Walking Together for Health
Program Description: Engaging the Community
Since 2000, Sacramento’s walking program, “Neighborhood Walk,” has
provided a social
support network to increase physical activity among older adults.
The City of Sacramento Parks and Recreation Department organized ten walking
groups based in diverse geographic neighborhoods. City staff collaborated
with community leaders to tell residents about the groups. Print materials
about the walking groups included ads in regional newspapers, articles in
community newsletters, and fliers placed in local businesses and in every
neighborhood mailbox. Though time- and resource-intensive, the door-to-door
method was an effective way to recruit participants.
With residents’ support, city staff organized the walking groups. Once
the groups were established, city staff provided minimal oversight. The groups
are self-paced, self-motivated, and self-directed. At the beginning of the
program, staff helped groups establish a route with a neutral meeting place,
such as a park or community center.17 Now groups determine their own routes
and meeting times.
The city provided small incentives, including “Neighborhood Walk” tee-shirts
and sun visors to motivate participants. To recruit more members, groups distributed
fliers as they walked. City staff encouraged groups to meet socially outside
of the walking groups to strengthen group bonds.
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Participation: Keeping Participants Motivated
Of the ten original groups, five were still active in 2002. City staff found
motivational activities – a lecture series, which meets every six weeks
on various health and aging issues, and a newsletter profiling older walkers – key
to sustaining groups. Quarterly social functions, such as barbeques, are also
held. Select walking groups have been featured on television ads, which provide
positive feedback for participants and establish new community norms.
According to group records, approximately 25 percent of the initial 280
participants continue to walk in the five groups, on their own, or with
a neighbor. Reasons for the dissolution of groups varied; for example,
one lost momentum because of winter weather. Typically, about 50 percent
of individuals drop out of an exercise program in the first 3-6 months.18 The Sacramento program’s
25 percent retention rate after two years is considered a modest success, especially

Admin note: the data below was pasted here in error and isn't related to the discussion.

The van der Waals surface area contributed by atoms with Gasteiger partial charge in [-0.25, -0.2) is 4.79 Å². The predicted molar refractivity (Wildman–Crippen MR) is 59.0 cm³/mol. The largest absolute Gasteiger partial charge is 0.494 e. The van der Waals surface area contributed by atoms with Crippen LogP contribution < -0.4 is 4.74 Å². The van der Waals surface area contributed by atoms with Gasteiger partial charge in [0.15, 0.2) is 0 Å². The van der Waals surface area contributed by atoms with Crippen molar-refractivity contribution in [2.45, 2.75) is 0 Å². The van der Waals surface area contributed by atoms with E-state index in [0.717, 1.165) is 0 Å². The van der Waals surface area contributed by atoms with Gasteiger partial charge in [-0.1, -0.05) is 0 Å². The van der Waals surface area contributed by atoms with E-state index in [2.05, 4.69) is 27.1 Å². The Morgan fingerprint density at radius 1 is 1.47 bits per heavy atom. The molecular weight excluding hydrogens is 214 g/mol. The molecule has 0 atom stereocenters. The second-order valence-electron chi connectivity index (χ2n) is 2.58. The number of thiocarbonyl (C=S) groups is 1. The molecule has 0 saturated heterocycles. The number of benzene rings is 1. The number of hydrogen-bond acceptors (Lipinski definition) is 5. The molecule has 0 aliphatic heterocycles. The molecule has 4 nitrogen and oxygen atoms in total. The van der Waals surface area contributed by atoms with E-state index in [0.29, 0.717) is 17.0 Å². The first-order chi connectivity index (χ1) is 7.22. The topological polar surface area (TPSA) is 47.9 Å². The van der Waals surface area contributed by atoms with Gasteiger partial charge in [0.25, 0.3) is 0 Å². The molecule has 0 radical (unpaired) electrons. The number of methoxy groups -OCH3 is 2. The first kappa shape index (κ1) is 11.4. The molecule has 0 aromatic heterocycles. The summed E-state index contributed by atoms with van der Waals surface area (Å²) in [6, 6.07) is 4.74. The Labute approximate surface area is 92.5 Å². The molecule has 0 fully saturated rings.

given the reliance on one staff member, part-time employees, and unpaid interns.
Partners: Multi-Sector Involvement
- City government and policymakers
- Community and service groups, such
as neighborhood associations
- Local businesses
- Colleges and Universities
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The process depended on not telling people what to do but asking them
what and how.
– Lisa Cirill, former project coordinator.
The Bottom Line: Funding
For the first two years, the program and staff were partially funded by the
state through its preventive services block grant from the federal Centers
for Disease Control and Prevention (CDC). Currently, the program is funded
under a three-year grant from the private California Wellness Foundation.
The City of Sacramento has absorbed residual expenses and uses unpaid interns
as recreation aides to minimize cost. The city plans to continue support for
the walking groups, regardless of future funding from outside sources.
Future Plans: Increasing Fitness Across Generations
City staff seeks to build inter-generational groups, an idea that originated
in the walking groups. Although the groups were originally designed for those
50 years and older, a range of walkers joined the groups. Creating inter-generational
groups would have several benefits:
- Promoting physical activity across the lifespan;
- Helping older adults
feel less threatened by youth in the neighborhood, a possible barrier
- Expanding social networks through interaction between
neighbors of different ages;
- Reducing social isolation felt by some residents; and
- Helping make
physical activity a social norm.
Evaluation: Limited Qualitative
Like Nashville, Sacramento has not conducted an outcome evaluation.
City staff use anecdotal information to illustrate program achievements.
Biggest Success: Community Involvement
After two years, one in four participants remain physically and socially active
by taking part in the
Biggest Obstacle: Limited Resources
City staff reports that limited time and resources impede program growth; they
cannot provide ongoing guidance to all groups. A recent study showed that community-wide
programs must be carefully planned and coordinated, with well-trained staff
and sufficient resources, if they are to have an impact.19
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